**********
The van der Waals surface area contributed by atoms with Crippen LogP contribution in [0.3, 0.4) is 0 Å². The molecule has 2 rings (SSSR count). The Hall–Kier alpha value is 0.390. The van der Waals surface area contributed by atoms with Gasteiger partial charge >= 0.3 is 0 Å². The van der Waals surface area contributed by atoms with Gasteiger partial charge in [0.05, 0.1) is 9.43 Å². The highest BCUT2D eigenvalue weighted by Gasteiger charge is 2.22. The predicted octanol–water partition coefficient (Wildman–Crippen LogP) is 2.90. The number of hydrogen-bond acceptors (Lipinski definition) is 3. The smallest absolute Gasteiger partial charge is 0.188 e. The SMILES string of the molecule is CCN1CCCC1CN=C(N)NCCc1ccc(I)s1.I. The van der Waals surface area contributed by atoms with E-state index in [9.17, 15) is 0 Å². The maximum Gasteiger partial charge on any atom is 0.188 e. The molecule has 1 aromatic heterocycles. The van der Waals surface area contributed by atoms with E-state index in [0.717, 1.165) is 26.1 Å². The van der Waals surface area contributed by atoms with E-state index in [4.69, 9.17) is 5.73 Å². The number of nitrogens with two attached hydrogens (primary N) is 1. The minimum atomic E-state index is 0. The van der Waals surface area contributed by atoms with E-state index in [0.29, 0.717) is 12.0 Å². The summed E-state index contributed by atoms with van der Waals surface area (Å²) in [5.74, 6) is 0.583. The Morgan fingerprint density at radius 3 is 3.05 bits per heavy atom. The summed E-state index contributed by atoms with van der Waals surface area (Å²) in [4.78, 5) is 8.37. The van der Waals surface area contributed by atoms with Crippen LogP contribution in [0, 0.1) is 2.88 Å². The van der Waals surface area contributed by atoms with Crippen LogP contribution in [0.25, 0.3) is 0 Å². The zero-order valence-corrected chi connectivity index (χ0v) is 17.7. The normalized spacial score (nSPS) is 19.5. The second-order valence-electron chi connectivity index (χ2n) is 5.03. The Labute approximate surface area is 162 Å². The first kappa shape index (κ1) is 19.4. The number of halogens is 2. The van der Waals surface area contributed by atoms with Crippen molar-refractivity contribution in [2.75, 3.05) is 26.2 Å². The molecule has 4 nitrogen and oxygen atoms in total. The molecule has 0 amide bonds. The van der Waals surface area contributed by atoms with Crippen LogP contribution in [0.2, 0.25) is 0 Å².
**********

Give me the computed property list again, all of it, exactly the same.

The van der Waals surface area contributed by atoms with Crippen LogP contribution in [0.3, 0.4) is 0 Å². The molecule has 2 rings (SSSR count). The Hall–Kier alpha value is 0.390. The van der Waals surface area contributed by atoms with Gasteiger partial charge >= 0.3 is 0 Å². The van der Waals surface area contributed by atoms with Gasteiger partial charge in [0.05, 0.1) is 9.43 Å². The highest BCUT2D eigenvalue weighted by Gasteiger charge is 2.22. The predicted octanol–water partition coefficient (Wildman–Crippen LogP) is 2.90. The number of hydrogen-bond acceptors (Lipinski definition) is 3. The smallest absolute Gasteiger partial charge is 0.188 e. The SMILES string of the molecule is CCN1CCCC1CN=C(N)NCCc1ccc(I)s1.I. The van der Waals surface area contributed by atoms with E-state index in [9.17, 15) is 0 Å². The maximum Gasteiger partial charge on any atom is 0.188 e. The molecule has 1 aromatic heterocycles. The van der Waals surface area contributed by atoms with E-state index in [0.717, 1.165) is 26.1 Å². The van der Waals surface area contributed by atoms with E-state index in [4.69, 9.17) is 5.73 Å². The number of nitrogens with two attached hydrogens (primary N) is 1. The minimum atomic E-state index is 0. The van der Waals surface area contributed by atoms with E-state index in [0.29, 0.717) is 12.0 Å². The summed E-state index contributed by atoms with van der Waals surface area (Å²) in [5.74, 6) is 0.583. The Morgan fingerprint density at radius 3 is 3.05 bits per heavy atom. The summed E-state index contributed by atoms with van der Waals surface area (Å²) in [4.78, 5) is 8.37. The van der Waals surface area contributed by atoms with Crippen LogP contribution in [0, 0.1) is 2.88 Å². The van der Waals surface area contributed by atoms with Crippen LogP contribution in [0.25, 0.3) is 0 Å². The zero-order valence-corrected chi connectivity index (χ0v) is 17.7. The normalized spacial score (nSPS) is 19.5. The second-order valence-electron chi connectivity index (χ2n) is 5.03. The Labute approximate surface area is 162 Å². The first kappa shape index (κ1) is 19.4. The number of halogens is 2. The van der Waals surface area contributed by atoms with Crippen molar-refractivity contribution in [2.75, 3.05) is 26.2 Å². The molecule has 4 nitrogen and oxygen atoms in total. The molecule has 0 amide bonds. The van der Waals surface area contributed by atoms with Crippen LogP contribution in [0.2, 0.25) is 0 Å².